Gut microbiota has been proved to be an indispensable link between nutrient excess and metabolic syndrome, and chitin oligosaccharide (NACOS) has displayed therapeutic effects on multiple diseases such as cancer and gastritis. In this study, we aim to confirm whether NACOS can ameliorate high-fat diet (HFD)-induced metabolic syndrome by rebuilding the structure of the gut microbiota community. Male C57BL/6J mice fed with HFD were treated with NACOS (1 mg/mL) in drinking water for five months. The results indicate that NACOS improved glucose metabolic disorder in HFD-fed mice and suppressed mRNA expression of the protein regulators related to lipogenesis, gluconeogenesis, adipocyte differentiation, and inflammation in adipose tissues. Additionally, NACOS inhibited the destruction of the gut barrier in HFD-treated mice. Furthermore, 16S ribosome RNA sequencing of fecal samples demonstrates that NACOS promoted the growth of beneficial intestinal bacteria remarkably and decreased the abundance of inflammogenic taxa. In summary, NACOS partly rebuilt the microbial community and improved the metabolic syndrome of HFD-fed mice. These data confirm the preventive effects of NACOS on nutrient excess-related metabolic diseases. Full article
(This article belongs to the Special Issue Marine Drugs in the Management of Metabolic Diseases)
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Open AccessArticle Combination Treatment of Deep Sea Water and Fucoidan Attenuates High Glucose-Induced Insulin-Resistance in HepG2 Hepatocytes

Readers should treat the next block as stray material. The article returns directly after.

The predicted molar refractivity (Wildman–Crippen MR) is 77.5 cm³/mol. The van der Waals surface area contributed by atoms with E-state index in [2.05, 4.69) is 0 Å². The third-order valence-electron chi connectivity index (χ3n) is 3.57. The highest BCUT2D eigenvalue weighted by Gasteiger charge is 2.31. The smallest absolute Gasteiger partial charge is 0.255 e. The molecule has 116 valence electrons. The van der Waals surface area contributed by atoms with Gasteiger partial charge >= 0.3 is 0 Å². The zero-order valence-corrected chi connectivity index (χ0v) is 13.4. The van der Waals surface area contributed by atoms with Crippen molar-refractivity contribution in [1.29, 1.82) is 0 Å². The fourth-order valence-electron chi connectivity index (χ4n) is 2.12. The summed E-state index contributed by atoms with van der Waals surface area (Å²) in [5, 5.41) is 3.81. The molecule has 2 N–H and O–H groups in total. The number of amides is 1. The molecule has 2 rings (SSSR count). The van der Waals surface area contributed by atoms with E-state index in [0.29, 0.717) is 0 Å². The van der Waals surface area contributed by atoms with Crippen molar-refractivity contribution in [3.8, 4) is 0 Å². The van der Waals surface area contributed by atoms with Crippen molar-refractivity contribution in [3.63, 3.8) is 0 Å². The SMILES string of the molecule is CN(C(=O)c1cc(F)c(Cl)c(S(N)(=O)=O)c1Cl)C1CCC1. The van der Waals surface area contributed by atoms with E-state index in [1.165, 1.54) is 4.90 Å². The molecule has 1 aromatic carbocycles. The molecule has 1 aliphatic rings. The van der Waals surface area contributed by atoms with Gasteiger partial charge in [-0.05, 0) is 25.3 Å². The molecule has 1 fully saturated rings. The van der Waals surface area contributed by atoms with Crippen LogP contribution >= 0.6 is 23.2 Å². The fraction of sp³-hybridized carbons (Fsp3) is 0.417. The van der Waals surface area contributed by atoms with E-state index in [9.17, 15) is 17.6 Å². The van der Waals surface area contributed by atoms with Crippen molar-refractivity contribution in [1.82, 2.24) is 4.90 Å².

Mar. Drugs 2018, 16(2), 48; https://doi.org/10.3390/md16020048
Received: 26 November 2017 / Revised: 26 January 2018 / Accepted: 31 January 2018 / Published: 2 February 2018
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Abstract
Insulin resistance (IR) plays a central role in the development of several metabolic diseases, which leads to increased morbidity and mortality rates, in addition to soaring health-care costs. Deep sea water (DSW) and fucoidans (FPS) have drawn much attention in recent years because
[...] Read more.
Insulin resistance (IR) plays a central role in the development of several metabolic diseases, which leads to increased morbidity and mortality rates, in addition to soaring health-care costs. Deep sea water (DSW) and fucoidans (FPS) have drawn much attention in recent years because of their potential medical and pharmaceutical applications. This study investigated the effects and mechanisms of combination treatment of DSW and FPS in improving IR in HepG2 hepatocytes induced by a high glucose concentration. The results elucidated that co-treatment with DSW and FPS could synergistically repress hepatic glucose production and increase the glycogen level in IR-HepG2 cells. In addition, they stimulated the phosphorylation levels of the components of the insulin signaling pathway, including tyrosine phosphorylation of IRS-1, and serine phosphorylation of Akt and GSK-3β. Furthermore, they increased the phosphorylation of AMPK and ACC, which in turn decreased the intracellular triglyceride level. Taken together, these results suggested that co-treatment with DSW and FPS had a greater improving effect than DSW or FPS alone on IR. They might attenuate IR by targeting Akt/GSK-3β and AMPK pathways. These results may have some implications in the treatment of metabolic diseases. Full article